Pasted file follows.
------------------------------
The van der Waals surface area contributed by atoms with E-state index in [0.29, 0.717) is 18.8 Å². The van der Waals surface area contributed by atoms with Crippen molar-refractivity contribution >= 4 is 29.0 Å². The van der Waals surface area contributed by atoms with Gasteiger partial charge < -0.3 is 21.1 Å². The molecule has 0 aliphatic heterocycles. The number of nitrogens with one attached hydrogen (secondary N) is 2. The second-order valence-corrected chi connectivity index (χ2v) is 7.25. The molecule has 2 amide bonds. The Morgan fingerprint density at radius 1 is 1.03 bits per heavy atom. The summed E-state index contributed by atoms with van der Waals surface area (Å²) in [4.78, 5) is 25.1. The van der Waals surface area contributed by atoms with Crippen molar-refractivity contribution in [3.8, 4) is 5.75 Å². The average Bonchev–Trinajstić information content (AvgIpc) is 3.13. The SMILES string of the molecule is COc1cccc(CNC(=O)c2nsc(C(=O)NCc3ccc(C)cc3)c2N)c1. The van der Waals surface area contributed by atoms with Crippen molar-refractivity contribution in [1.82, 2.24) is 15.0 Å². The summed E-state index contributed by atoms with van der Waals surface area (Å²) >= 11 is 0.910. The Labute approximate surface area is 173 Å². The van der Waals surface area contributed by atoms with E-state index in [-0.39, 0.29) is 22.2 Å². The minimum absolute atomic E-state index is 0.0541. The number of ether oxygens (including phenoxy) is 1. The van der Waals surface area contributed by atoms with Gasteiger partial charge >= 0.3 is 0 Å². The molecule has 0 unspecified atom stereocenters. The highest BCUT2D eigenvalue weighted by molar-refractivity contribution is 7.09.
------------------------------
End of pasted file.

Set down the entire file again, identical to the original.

The van der Waals surface area contributed by atoms with E-state index in [0.29, 0.717) is 18.8 Å². The van der Waals surface area contributed by atoms with Crippen molar-refractivity contribution >= 4 is 29.0 Å². The van der Waals surface area contributed by atoms with Gasteiger partial charge < -0.3 is 21.1 Å². The molecule has 0 aliphatic heterocycles. The number of nitrogens with one attached hydrogen (secondary N) is 2. The second-order valence-corrected chi connectivity index (χ2v) is 7.25. The molecule has 2 amide bonds. The Morgan fingerprint density at radius 1 is 1.03 bits per heavy atom. The summed E-state index contributed by atoms with van der Waals surface area (Å²) in [4.78, 5) is 25.1. The van der Waals surface area contributed by atoms with Crippen molar-refractivity contribution in [3.8, 4) is 5.75 Å². The average Bonchev–Trinajstić information content (AvgIpc) is 3.13. The SMILES string of the molecule is COc1cccc(CNC(=O)c2nsc(C(=O)NCc3ccc(C)cc3)c2N)c1. The van der Waals surface area contributed by atoms with Crippen molar-refractivity contribution in [1.82, 2.24) is 15.0 Å². The summed E-state index contributed by atoms with van der Waals surface area (Å²) >= 11 is 0.910. The Labute approximate surface area is 173 Å². The van der Waals surface area contributed by atoms with E-state index in [-0.39, 0.29) is 22.2 Å². The minimum absolute atomic E-state index is 0.0541. The number of ether oxygens (including phenoxy) is 1. The van der Waals surface area contributed by atoms with Gasteiger partial charge >= 0.3 is 0 Å². The molecule has 0 unspecified atom stereocenters. The highest BCUT2D eigenvalue weighted by molar-refractivity contribution is 7.09.